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Last year I remember we had a very vivid discussion in my expat network about the Swedish tradition of dressing up as an Easter witch. People were appalled by the thought of it; seeing Easter witches as something dark and scary. It can be hard to understand and accept other culture’s traditions and it can be equally hard for a person familiar to them to get why they can be provoking or upsetting. We are usually so caught up with and used to the traditions (hence the word) that we don’t really think about the whys and hows and what it can possible look like to an outsider.

I tried to explain that the Easter dressing up is like Halloween – kids knock on doors, sometimes leaving a homemade Easter card and hope for candy in return. But we all have different references to witches (come on, we do!) and it wasn’t until I googled pictures of cute little Easter witches that we all agreed that it wasn’t such a bad thing after all! Boys and girls dress up in long colorful skirts and headscarves (the most important attribute) and red colored cheeks and lots of freckles. Lately we also see little Easter Men and Bunnies.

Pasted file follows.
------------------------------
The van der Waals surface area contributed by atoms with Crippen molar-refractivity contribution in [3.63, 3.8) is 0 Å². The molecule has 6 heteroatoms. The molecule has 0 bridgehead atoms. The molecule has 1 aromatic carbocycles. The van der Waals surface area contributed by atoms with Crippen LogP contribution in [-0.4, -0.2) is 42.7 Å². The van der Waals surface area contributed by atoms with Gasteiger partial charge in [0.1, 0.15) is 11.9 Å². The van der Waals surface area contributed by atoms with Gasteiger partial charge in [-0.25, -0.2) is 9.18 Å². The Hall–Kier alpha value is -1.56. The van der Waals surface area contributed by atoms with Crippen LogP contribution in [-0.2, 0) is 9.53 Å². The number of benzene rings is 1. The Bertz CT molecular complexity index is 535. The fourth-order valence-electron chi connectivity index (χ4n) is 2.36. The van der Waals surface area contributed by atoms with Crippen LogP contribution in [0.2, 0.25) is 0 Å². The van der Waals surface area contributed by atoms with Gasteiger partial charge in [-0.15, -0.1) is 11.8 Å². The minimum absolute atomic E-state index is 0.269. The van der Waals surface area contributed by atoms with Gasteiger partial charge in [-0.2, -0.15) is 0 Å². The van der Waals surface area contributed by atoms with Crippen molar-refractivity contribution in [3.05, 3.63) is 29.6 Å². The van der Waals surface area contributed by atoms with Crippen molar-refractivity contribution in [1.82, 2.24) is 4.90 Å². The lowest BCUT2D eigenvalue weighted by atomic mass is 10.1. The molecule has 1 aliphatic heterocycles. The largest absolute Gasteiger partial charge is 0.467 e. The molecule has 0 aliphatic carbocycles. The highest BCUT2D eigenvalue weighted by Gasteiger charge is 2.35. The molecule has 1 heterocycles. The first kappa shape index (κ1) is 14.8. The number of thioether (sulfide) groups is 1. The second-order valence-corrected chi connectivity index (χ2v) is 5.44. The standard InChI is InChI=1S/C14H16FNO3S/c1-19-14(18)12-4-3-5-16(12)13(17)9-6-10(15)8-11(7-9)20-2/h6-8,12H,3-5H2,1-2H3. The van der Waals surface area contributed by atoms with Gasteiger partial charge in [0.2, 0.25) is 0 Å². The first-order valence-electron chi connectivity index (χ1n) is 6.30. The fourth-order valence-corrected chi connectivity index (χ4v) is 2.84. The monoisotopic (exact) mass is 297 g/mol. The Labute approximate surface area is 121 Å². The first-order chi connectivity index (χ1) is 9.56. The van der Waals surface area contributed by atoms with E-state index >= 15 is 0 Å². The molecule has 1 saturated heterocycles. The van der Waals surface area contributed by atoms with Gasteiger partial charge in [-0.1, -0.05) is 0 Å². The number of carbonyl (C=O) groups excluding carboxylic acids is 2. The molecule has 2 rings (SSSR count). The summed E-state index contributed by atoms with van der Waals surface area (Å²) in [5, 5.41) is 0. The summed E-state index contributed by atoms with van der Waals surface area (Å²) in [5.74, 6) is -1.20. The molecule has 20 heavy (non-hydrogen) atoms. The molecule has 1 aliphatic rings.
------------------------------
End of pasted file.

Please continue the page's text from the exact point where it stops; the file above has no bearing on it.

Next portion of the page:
The word “påskkärring” actually does not even mean Easter witch but rather “Easter Old Woman”. There is very little in common with the witches people believed in during the 17th Century – also people did not drink coffee in Sweden at the time, and a dressed up kid usually carries a coffee pot around accompanying the broomstick; sometimes even a black cat.

So, when can you expect them to arrive – the kids, not the witches? On the West coast of Sweden it is mostly common to be visited by påskkärringar during Easter Saturday, whereas Thursday is more common in the rest of the country.

#worldcolors Green

If you’ve followed my blog you know I like photography. That’s why I immediately joined #worldcolors when I stumbled upon Naomi’s blog post. According to it March is all about Green! But is it really? Well, in my part of the world it is fairly grey right now; cold, winter and no snow at all. If you read my blog post the other day you know I’m more than ready to welcome spring and green colors into my world again.